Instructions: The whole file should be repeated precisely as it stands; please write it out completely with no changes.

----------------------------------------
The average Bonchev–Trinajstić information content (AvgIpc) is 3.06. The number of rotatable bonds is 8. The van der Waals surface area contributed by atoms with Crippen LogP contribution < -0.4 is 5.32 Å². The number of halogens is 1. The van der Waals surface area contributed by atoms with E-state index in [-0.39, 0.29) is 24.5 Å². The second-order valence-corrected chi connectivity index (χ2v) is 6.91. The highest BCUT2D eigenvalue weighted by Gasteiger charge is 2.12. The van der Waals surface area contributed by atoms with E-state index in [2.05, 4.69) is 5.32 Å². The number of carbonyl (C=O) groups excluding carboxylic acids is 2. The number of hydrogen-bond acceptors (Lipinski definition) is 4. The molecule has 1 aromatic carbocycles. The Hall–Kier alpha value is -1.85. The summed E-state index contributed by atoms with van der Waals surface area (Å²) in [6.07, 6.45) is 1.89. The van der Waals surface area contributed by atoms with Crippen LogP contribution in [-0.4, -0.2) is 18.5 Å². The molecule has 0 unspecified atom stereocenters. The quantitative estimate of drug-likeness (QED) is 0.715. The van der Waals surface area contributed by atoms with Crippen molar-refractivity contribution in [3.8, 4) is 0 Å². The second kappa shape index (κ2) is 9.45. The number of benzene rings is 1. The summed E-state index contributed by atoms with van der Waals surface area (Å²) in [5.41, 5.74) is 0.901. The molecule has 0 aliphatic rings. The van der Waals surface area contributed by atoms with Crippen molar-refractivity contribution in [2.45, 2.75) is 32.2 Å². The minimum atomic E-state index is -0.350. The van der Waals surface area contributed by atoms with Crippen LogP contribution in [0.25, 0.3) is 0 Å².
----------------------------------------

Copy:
The average Bonchev–Trinajstić information content (AvgIpc) is 3.06. The number of rotatable bonds is 8. The van der Waals surface area contributed by atoms with Crippen LogP contribution < -0.4 is 5.32 Å². The number of halogens is 1. The van der Waals surface area contributed by atoms with E-state index in [-0.39, 0.29) is 24.5 Å². The second-order valence-corrected chi connectivity index (χ2v) is 6.91. The highest BCUT2D eigenvalue weighted by Gasteiger charge is 2.12. The van der Waals surface area contributed by atoms with E-state index in [2.05, 4.69) is 5.32 Å². The number of carbonyl (C=O) groups excluding carboxylic acids is 2. The number of hydrogen-bond acceptors (Lipinski definition) is 4. The molecule has 1 aromatic carbocycles. The Hall–Kier alpha value is -1.85. The summed E-state index contributed by atoms with van der Waals surface area (Å²) in [6.07, 6.45) is 1.89. The van der Waals surface area contributed by atoms with Crippen LogP contribution in [-0.4, -0.2) is 18.5 Å². The molecule has 0 unspecified atom stereocenters. The quantitative estimate of drug-likeness (QED) is 0.715. The van der Waals surface area contributed by atoms with Crippen molar-refractivity contribution in [3.8, 4) is 0 Å². The second kappa shape index (κ2) is 9.45. The number of benzene rings is 1. The summed E-state index contributed by atoms with van der Waals surface area (Å²) in [5.41, 5.74) is 0.901. The molecule has 0 aliphatic rings. The van der Waals surface area contributed by atoms with Crippen molar-refractivity contribution in [2.45, 2.75) is 32.2 Å². The minimum atomic E-state index is -0.350. The van der Waals surface area contributed by atoms with Crippen LogP contribution in [0.25, 0.3) is 0 Å².